How to present well on camera

Some lessons just can’t be learned in the class room. You have to practice. Like riding a bike – not much point going to the “How To Ride A Bike” seminar, much better to just get on. (Though I admit a lecture on road safety might help). This article gives tips on how to present well on camera.

It’s the same with presenting to a video camera. Being told what to do will only take you so far. Much better to practice, get feedback and improve. Even if it’s just you in front of a mirror. Even if you’re using a teleprompter to read your script.

For me, I got the best presentation practice by being in Toastmasters. They have a very supportive and structured method for giving feedback on your presentation. Things like pace, tone, body language, plus the speech structure and words. There’s clubs all over Melbourne if you’re interested.

When you engage Clips That Sell to make a video with you presenting, we’ll provide advice on how to prepare, and of course give lots of coaching on the day. We allow time for re-takes.

Top Tip – practice beforehand

However to make the most of your investment, I suggest you get in front of the mirror or your own phone camera the day before, and practice until you’re happy. Expect to run through your script five to ten times. You’ll also probably revise the script along the way, to make it more conversational which will help.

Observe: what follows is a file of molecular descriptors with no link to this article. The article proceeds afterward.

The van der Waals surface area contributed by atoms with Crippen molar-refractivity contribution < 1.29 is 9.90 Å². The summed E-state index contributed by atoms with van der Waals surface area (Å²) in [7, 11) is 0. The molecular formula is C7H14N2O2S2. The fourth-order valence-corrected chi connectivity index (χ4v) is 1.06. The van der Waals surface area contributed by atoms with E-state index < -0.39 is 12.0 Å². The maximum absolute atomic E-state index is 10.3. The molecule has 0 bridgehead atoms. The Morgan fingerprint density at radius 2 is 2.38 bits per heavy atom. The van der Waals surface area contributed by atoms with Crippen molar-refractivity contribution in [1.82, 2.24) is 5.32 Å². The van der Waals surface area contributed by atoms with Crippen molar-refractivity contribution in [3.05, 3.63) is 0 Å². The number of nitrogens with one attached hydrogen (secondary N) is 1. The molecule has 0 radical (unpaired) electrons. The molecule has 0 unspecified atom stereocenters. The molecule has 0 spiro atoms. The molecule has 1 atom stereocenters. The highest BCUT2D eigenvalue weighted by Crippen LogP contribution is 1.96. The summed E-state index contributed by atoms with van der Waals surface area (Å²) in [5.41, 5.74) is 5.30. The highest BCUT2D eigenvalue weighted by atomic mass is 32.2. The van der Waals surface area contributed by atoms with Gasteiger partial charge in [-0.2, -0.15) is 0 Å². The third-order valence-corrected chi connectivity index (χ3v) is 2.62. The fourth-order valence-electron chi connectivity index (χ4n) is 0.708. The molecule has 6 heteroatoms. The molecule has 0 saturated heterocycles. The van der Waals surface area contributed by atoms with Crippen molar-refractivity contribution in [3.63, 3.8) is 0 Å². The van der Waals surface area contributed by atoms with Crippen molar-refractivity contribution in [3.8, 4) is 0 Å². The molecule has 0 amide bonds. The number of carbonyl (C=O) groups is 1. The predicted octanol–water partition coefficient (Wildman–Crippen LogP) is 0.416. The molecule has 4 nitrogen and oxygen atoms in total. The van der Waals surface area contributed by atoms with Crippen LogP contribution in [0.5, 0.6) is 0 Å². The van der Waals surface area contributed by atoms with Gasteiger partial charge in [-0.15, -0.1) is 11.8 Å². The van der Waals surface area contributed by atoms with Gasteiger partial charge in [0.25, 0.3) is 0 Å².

Most of us need to be a bit more animated and expressive than you usually would be in conversation. It may be uncomfortable, but it will look better on camera. Use changes in voice pitch, volume, pace and pauses. Emphasize key words. Smile! Observe TV presenters on something like Gardening Australia.

Try different extremes when you’re practicing. Such as being over the top expressive through to really monotone and flat. Look back at the videos and pick the level that looks best.

If you ask nicely, we’ll usually let you have¬† a practice run on green screen with the teleprompter a week before, at no extra cost.¬† It will show you how much you need to practice, and save time on the day of filming.

Here’s one I made for a professional Speaker. Watch how Kerryn’s body language syncs with what she says

Importance of Video Production

With video becoming all the more ubiquitous and important in business, being comfortable in front of a camera is now an important career skill. There’s lots of coaches or short course on platforms like Skillshare to explore.

If I can help you with the skill of presenting to camera, or video production in general, please give me a call.

by Keith Rhodes, Clips That Sell